Last year, BRU also undertook several strategic initiatives to stimulate cargo traffic, including the IATA certification for the transport of temperature sensitive pharmaceuticals – a world first – alongside the significant investments in the BRUcargo infrastructure of the past three years. These initiatives have paid off. Qatar Cargo started at BRU in October 2014, Ethiopian Cargo in January 2015, the Chinese Yangtze River Express in March 2015, and the Canadian Kelowna Flightcraft as from May 2015. “They all give an incredible boost to our full freight cargo development, demonstrating the importance of Brussels Airport as central hub in Europe for the global air cargo industry,” Feist said.

The airport’s route development strategy has certainly borne fruit. It won several marketing awards last year – Routes Europe, World Routes, and the World Air Cargo Awards among them. “Key is the ‘have seats, will travel’ strategy,” Feist stated. “The aviation marketing team works closely with the airlines for new routes, extra frequencies and seat capacity optimisation. We share passenger data, passenger survey results, route proposals, incentive schemes and joint marketing. All based on sound market intelligence – know your customer and come forward with the right proposal.”

Connector – emblem of BRU’s new strategy

The Connector building - Brussels

The Connector building was officially opened on 24 March in the presence of King Philip (centre) and Prime Minister Charles Michel (right), who are pictured with Arnaud Feist.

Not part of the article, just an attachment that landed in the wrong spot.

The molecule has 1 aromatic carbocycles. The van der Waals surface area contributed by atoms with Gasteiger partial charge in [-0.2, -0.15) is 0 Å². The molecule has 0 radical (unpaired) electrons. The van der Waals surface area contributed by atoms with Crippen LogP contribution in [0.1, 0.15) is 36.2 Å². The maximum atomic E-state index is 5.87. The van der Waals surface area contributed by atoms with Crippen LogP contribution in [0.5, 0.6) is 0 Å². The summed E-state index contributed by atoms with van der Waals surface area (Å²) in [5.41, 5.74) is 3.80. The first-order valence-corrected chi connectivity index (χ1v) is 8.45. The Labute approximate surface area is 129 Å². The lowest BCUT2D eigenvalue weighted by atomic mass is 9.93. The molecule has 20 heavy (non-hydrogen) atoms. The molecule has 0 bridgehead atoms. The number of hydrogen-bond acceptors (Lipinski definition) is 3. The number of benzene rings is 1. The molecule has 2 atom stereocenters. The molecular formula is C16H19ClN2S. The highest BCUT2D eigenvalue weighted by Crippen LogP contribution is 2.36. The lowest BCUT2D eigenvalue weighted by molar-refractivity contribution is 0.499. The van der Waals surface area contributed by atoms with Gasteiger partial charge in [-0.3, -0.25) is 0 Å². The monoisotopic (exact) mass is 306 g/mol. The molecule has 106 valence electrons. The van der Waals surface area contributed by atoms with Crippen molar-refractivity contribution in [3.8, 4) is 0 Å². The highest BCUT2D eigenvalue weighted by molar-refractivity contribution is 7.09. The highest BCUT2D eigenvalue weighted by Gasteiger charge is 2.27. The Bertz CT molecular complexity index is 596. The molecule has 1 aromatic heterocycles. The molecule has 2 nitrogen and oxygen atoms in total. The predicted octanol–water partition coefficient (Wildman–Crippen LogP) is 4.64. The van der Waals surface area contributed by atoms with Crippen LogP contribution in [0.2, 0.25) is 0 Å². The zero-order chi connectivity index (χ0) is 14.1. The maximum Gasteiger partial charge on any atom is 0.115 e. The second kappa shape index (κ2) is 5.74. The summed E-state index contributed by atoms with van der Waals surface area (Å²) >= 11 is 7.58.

BRU, of course, is the front door to the capital of Europe. It is a unique position and one reflected in the airport’s new tagline – ‘the heart of Europe’ – introduced with last year’s rebranding. “The communication campaign around this change was strong and consistent. We noticed quite soon that the logo has been adopted and appreciated,” Feist explained.

The new visual identity is designed to reflect the core values of the airport and builds on the strategy adopted in 2012, which focuses on BRU’s customers, whether passengers or partners. “Our objective is to make Brussels Airport, as a Star Alliance hub, a customer-intimate airport which offers its customers an agreeable experience, easy access and differentiated services of a unique quality.”

Indeed, Feist speaks fluently about all aspects of the airport’s development, reserving most passion for the firm focus on the passenger experience. Concrete steps have been taken to enhance this further with the recent opening of the new Connector building – one of BRU’s most striking innovations. “Connector is the emblem of the strategy we adopted in 2012, which places the passenger at the centre of everything we do – because the first and foremost purpose of Connector is to further improve the quality of the airport infrastructure for our passengers and airlines,” Feist explained.

The €75 million project is described as the most important investment at the airport since the construction of Pier A in 2002. Connector links the terminal to the airport’s two piers, replacing the existing tunnel with a spacious new facility. Passengers will notice myriad enhancements: A quicker, more efficient security process with 25 lanes, the largest in Europe, and contemporary retail and F&B with a distinctly Belgian flavour chief among them.

Other key infrastructure developments include the renovation of the three runways over 2015-2018. Gateway, a project developed in partnership between BRU and property developers, will see the old terminal be completely renewed to welcome the 2,000 staff members of Deloitte in Belgium. “This huge project includes a full renewal of this zone and is an important step towards the ‘Airport Business District’ concept. Deloitte will move into the new offices in 2016,” Feist commented.

The Gateway project involves 36,000sqm of offices and 398 parking spaces at the very heart of BRU. It is the first office building in Belgium to be built on the actual site of an airport, following in the footsteps of similar developments at Amsterdam, Frankfurt and Munich.